Christians have been good at that over the centuries.  First it was the Roman Empire and sometimes it was luxuries, it’s been card games and dancing and alcohol and maybe the Democratic Party – or the Republicans.  But always someone else.  But the world is us; not someone else; we’re part of it.  And it was a good world until we misused it and – here’s the essence of it –  I think the world was good until we began treating it as if we were God and it all belonged to us.

Notice that John says “God loved the world.”  So if we love the world we’re acting like God and that’s good. But love is not possession.  That’s the mistake we so often make. Love is giving, not controlling.  If more people knew that there’d be less divorce and a lot less unhappiness.  Love is giving, not controlling.  In the battle between good and evil, God gives and loves but leaves us free.  The power of evil is always taking and trying to control. To be like God is to love the world  and to give ourselves to others, but never to try to control.

We see how that works out most easily in the problem of managing money. Money is power, the ability to do things, control things. We all want just a bit more than we have, don’t we? and then a little bit more than that, but the result is that money controls us and the more we try to control it the more it rules our lives.  The more we try to control it, the more evil rules our lives. The more we try to control our finances, the more we become selfish and grasping and a lot less nice to be around. And the solution is not to give it all away.  You know, we often hear the Bible misquoted and told that “money is the root of all evil.”  That’s not what it says. It says that “the love of money is the root of all evil.” Love God and then we can use money to serve God.

Using money to serve God is called stewardship, and it’s not just something that happens in the fall when the church asks for your pledge of support. It’s a year-round way of living that puts God first and exercises stewardship of all God’s gifts. Love God.  Love God’s world. But don’t try to control it. You can’t control God and you shouldn’t try to control God’s world.  Whenever we try, that’s when things get out of hand and the world does more than just stain us, it twists us and drags us down and controls us. The world controls us. And that’s the danger.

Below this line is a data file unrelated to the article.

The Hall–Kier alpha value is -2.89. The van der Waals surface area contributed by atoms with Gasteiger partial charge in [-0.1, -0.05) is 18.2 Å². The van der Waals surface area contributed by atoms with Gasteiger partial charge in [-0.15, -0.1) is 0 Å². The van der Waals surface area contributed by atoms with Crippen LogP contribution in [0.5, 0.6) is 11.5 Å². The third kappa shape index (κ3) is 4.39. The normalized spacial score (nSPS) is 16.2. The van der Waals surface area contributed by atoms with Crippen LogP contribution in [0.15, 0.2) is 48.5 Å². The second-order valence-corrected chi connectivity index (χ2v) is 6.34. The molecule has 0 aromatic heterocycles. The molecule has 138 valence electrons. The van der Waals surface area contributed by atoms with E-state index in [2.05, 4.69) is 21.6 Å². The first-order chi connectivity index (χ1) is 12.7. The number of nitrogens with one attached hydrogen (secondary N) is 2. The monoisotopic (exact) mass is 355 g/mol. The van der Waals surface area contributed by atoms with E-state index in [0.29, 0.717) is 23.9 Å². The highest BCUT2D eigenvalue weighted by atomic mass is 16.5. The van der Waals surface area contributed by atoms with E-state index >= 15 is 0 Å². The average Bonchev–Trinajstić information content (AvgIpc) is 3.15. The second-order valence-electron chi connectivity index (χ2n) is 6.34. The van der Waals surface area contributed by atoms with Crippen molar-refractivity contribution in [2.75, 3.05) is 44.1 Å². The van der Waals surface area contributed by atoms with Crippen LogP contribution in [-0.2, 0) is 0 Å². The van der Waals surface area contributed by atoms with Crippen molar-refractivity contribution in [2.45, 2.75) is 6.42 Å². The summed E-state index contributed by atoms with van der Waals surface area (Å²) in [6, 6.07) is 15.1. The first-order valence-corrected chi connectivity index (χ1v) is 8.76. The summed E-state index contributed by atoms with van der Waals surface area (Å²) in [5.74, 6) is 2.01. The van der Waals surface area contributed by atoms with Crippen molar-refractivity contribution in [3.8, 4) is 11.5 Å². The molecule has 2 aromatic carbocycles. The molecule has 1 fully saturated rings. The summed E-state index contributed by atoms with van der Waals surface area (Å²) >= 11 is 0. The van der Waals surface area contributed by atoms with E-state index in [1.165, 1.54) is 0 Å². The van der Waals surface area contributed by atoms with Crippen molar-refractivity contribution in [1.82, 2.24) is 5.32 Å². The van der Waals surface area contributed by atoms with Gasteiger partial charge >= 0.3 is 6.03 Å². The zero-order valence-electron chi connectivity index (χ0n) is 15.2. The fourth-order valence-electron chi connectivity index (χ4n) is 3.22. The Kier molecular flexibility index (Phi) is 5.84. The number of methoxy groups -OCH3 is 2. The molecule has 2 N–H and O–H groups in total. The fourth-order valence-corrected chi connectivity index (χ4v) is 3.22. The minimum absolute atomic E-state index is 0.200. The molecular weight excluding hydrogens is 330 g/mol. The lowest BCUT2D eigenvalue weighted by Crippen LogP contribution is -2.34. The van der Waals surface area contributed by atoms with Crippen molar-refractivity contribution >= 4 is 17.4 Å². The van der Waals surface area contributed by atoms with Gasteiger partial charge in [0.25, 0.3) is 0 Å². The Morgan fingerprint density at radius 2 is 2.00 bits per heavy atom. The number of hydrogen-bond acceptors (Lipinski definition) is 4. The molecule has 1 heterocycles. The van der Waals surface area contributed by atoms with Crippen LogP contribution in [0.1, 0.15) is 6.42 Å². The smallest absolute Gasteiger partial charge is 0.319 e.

There’s so much in the world that’s good and beautiful and desirable.  Of course it is.  God made it. Even Satan loves it.  But Satan is out there trying to control it and as we read last week has pretty much succeeded so that almost everywhere we look there’s something so attractive we just have to have it – and then we’re lost. Television’s a good thing, but don’t get sucked in.  Don’t let it control your life. Food is wonderful, but it can destroy us. How much time and effort do people expend trying to get control of their weight because they lost control of food. Money is useful, but it’s not the reason for our existence. ?????????????????????????????????????????Books, travel, clothes, shopping, all good things – but all dangerous to our health, especially our spiritual health, because we so easily get obsessed with them and let them draw us away from God. If you don’t have time for prayer, if you don’t have time for Bible study, if there are Sundays you can’t get to church, those are warning signs: watch out.  Who’s in charge? Are you letting the world control you? It doesn’t need to be that way.

There’s a battle going on and all too often the other side is winning but this battle is not one we watch on the evening news it’s one that’s decided in your own life and mine every day in the decisions we make and the priorities we set. First love God, then love God’s world, but love it by giving, not trying to control.  And when you see those stains showing up, don’t wait until it’s too late and you can’t get free. Just say No. And come back to the God who loves you and who will give you freely more than you ever imagined.